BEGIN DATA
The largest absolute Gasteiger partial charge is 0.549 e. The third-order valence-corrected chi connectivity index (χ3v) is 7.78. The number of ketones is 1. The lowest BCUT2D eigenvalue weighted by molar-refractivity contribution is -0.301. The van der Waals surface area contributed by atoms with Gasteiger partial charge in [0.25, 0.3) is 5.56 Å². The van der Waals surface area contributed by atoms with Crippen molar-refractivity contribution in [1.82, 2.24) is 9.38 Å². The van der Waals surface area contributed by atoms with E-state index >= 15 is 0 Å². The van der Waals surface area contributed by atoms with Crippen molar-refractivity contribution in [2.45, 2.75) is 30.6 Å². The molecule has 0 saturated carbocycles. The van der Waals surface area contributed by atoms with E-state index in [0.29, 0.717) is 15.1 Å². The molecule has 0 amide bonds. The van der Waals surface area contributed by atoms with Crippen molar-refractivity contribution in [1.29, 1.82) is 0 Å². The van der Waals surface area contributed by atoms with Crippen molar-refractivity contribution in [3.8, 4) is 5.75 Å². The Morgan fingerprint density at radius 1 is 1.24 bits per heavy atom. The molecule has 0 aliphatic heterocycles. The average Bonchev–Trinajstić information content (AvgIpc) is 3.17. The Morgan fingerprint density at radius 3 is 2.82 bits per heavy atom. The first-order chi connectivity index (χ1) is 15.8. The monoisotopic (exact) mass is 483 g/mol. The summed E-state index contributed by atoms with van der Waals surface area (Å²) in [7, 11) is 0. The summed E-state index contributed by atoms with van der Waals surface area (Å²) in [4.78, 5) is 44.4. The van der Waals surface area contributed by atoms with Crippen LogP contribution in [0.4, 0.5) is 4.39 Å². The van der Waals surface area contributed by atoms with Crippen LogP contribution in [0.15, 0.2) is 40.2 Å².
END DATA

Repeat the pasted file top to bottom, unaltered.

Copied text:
The largest absolute Gasteiger partial charge is 0.549 e. The third-order valence-corrected chi connectivity index (χ3v) is 7.78. The number of ketones is 1. The lowest BCUT2D eigenvalue weighted by molar-refractivity contribution is -0.301. The van der Waals surface area contributed by atoms with Gasteiger partial charge in [0.25, 0.3) is 5.56 Å². The van der Waals surface area contributed by atoms with Crippen molar-refractivity contribution in [1.82, 2.24) is 9.38 Å². The van der Waals surface area contributed by atoms with E-state index >= 15 is 0 Å². The van der Waals surface area contributed by atoms with Crippen molar-refractivity contribution in [2.45, 2.75) is 30.6 Å². The molecule has 0 saturated carbocycles. The van der Waals surface area contributed by atoms with E-state index in [0.29, 0.717) is 15.1 Å². The molecule has 0 amide bonds. The van der Waals surface area contributed by atoms with Crippen molar-refractivity contribution in [1.29, 1.82) is 0 Å². The van der Waals surface area contributed by atoms with Crippen molar-refractivity contribution in [3.8, 4) is 5.75 Å². The Morgan fingerprint density at radius 1 is 1.24 bits per heavy atom. The molecule has 0 aliphatic heterocycles. The average Bonchev–Trinajstić information content (AvgIpc) is 3.17. The Morgan fingerprint density at radius 3 is 2.82 bits per heavy atom. The first-order chi connectivity index (χ1) is 15.8. The monoisotopic (exact) mass is 483 g/mol. The summed E-state index contributed by atoms with van der Waals surface area (Å²) in [7, 11) is 0. The summed E-state index contributed by atoms with van der Waals surface area (Å²) in [4.78, 5) is 44.4. The van der Waals surface area contributed by atoms with Crippen LogP contribution in [0.4, 0.5) is 4.39 Å². The van der Waals surface area contributed by atoms with Crippen LogP contribution in [0.15, 0.2) is 40.2 Å².